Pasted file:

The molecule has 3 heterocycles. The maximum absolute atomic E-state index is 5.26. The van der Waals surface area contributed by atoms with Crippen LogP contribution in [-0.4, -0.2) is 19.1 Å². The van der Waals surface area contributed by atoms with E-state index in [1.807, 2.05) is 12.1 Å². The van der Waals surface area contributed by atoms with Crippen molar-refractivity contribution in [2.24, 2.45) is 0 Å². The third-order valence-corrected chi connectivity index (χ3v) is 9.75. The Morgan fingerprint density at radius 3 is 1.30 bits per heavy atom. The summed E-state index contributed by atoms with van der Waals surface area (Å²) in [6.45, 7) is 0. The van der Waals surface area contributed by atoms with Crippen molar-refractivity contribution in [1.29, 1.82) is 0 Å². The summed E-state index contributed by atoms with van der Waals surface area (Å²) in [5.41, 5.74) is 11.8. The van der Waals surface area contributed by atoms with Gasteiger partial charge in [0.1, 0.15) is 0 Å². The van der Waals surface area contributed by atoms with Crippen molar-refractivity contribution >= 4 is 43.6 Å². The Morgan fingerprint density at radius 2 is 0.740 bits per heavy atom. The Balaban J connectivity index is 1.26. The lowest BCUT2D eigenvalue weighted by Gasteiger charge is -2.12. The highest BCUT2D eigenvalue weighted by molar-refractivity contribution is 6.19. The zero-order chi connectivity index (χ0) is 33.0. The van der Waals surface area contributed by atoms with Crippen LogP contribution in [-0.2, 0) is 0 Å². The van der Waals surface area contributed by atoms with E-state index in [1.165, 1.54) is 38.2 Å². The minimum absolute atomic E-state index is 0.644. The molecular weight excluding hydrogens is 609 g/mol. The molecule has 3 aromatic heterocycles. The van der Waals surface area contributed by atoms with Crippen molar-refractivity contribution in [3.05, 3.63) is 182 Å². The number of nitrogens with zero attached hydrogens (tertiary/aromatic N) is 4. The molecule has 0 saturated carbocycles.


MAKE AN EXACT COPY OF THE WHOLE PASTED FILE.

The molecule has 3 heterocycles. The maximum absolute atomic E-state index is 5.26. The van der Waals surface area contributed by atoms with Crippen LogP contribution in [-0.4, -0.2) is 19.1 Å². The van der Waals surface area contributed by atoms with E-state index in [1.807, 2.05) is 12.1 Å². The van der Waals surface area contributed by atoms with Crippen molar-refractivity contribution in [2.24, 2.45) is 0 Å². The third-order valence-corrected chi connectivity index (χ3v) is 9.75. The Morgan fingerprint density at radius 3 is 1.30 bits per heavy atom. The summed E-state index contributed by atoms with van der Waals surface area (Å²) in [6.45, 7) is 0. The van der Waals surface area contributed by atoms with Crippen molar-refractivity contribution in [1.29, 1.82) is 0 Å². The summed E-state index contributed by atoms with van der Waals surface area (Å²) in [5.41, 5.74) is 11.8. The van der Waals surface area contributed by atoms with Gasteiger partial charge in [0.1, 0.15) is 0 Å². The van der Waals surface area contributed by atoms with Crippen molar-refractivity contribution >= 4 is 43.6 Å². The Morgan fingerprint density at radius 2 is 0.740 bits per heavy atom. The Balaban J connectivity index is 1.26. The lowest BCUT2D eigenvalue weighted by Gasteiger charge is -2.12. The highest BCUT2D eigenvalue weighted by molar-refractivity contribution is 6.19. The zero-order chi connectivity index (χ0) is 33.0. The van der Waals surface area contributed by atoms with Crippen LogP contribution in [-0.2, 0) is 0 Å². The van der Waals surface area contributed by atoms with E-state index in [1.165, 1.54) is 38.2 Å². The minimum absolute atomic E-state index is 0.644. The molecular weight excluding hydrogens is 609 g/mol. The molecule has 3 aromatic heterocycles. The van der Waals surface area contributed by atoms with Crippen molar-refractivity contribution in [3.05, 3.63) is 182 Å². The number of nitrogens with zero attached hydrogens (tertiary/aromatic N) is 4. The molecule has 0 saturated carbocycles.